Gene editing used to remove genetic diseases from pigs paving way for growing human organs inside them
Scientists announced Thursday they have discovered a gene editing method that could clear the way for growing human organs in pigs meant for transplants.
The theory of growing human organs inside pigs has been around for some time but has been hampered because pigs carry genetic diseases that can be harmful to humans.
Specifically, porcine endogenous retroviruses (PERVs) can be carried in the genes of pigs even if they are not ill. Research has shown PERVs can cause leukemia or other cancers in humans.
But a breakthrough using CRISPR gene editing technology paves the way for pigs free of PERVs. Scientists at Harvard University, as well as teams of researchers in China and Denmark, discovered they could pinpoint the genes linked to PERVs and remove them. Theoretically, the genetically modified pigs could be used to harbor organs meant for human patients, a process called xenotransplantation.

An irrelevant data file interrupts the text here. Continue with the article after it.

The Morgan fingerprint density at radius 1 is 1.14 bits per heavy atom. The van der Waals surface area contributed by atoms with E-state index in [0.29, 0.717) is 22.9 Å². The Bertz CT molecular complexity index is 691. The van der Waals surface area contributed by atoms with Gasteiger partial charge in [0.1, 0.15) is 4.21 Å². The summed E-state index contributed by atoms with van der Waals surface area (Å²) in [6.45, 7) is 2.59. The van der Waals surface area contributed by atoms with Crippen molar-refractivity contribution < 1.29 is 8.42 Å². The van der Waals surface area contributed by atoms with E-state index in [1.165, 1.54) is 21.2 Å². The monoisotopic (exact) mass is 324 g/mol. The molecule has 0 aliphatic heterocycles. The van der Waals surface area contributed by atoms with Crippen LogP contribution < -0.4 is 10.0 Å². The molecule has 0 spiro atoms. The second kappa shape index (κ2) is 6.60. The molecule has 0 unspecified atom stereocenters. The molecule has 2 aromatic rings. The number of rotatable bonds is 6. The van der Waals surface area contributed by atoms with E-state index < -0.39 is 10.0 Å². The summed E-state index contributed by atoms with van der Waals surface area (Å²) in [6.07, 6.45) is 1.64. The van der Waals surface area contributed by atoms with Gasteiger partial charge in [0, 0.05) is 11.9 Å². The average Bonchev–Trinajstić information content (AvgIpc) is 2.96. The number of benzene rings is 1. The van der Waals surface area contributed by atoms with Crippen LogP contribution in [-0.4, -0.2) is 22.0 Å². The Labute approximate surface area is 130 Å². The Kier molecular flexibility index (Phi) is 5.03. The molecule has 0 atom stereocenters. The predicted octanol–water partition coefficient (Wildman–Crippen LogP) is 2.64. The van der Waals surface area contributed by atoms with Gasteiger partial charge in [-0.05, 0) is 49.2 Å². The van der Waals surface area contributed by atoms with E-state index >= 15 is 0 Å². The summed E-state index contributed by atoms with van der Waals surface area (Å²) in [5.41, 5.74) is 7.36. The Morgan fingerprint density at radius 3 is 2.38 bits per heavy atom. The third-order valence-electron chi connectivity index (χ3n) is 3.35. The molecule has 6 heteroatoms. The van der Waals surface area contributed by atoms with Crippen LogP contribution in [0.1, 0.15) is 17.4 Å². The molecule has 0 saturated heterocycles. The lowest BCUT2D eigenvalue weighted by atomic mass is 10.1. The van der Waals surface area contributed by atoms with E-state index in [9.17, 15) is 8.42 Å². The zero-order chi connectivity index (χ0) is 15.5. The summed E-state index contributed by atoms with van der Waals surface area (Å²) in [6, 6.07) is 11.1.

The study was partly funded and conducted by the biotech company eGenesis. The landmark report was published in the journal Science.
“This is the first publication to report on PERV-free pig production,” eGenesis co-founder Luhan Yang said in a statement.
“This research represents an important advance in addressing safety concerns about cross-species viral transmission. Our team will further engineer the PERV-free pig strain to deliver safe and effective xenotransplantation.”
There is a drastic shortage of organs available for transplants around the world. The U.S. Department of Health and Human Services estimates 117,000 men, women and children are currently awaiting organ transplants in the U.S. alone. An average of 22 Americans die each day waiting for an organ.
Xenotransplantation using pigs has been singled out as a possible solution to the organ crisis because the organs of pigs and humans are similar in size and function.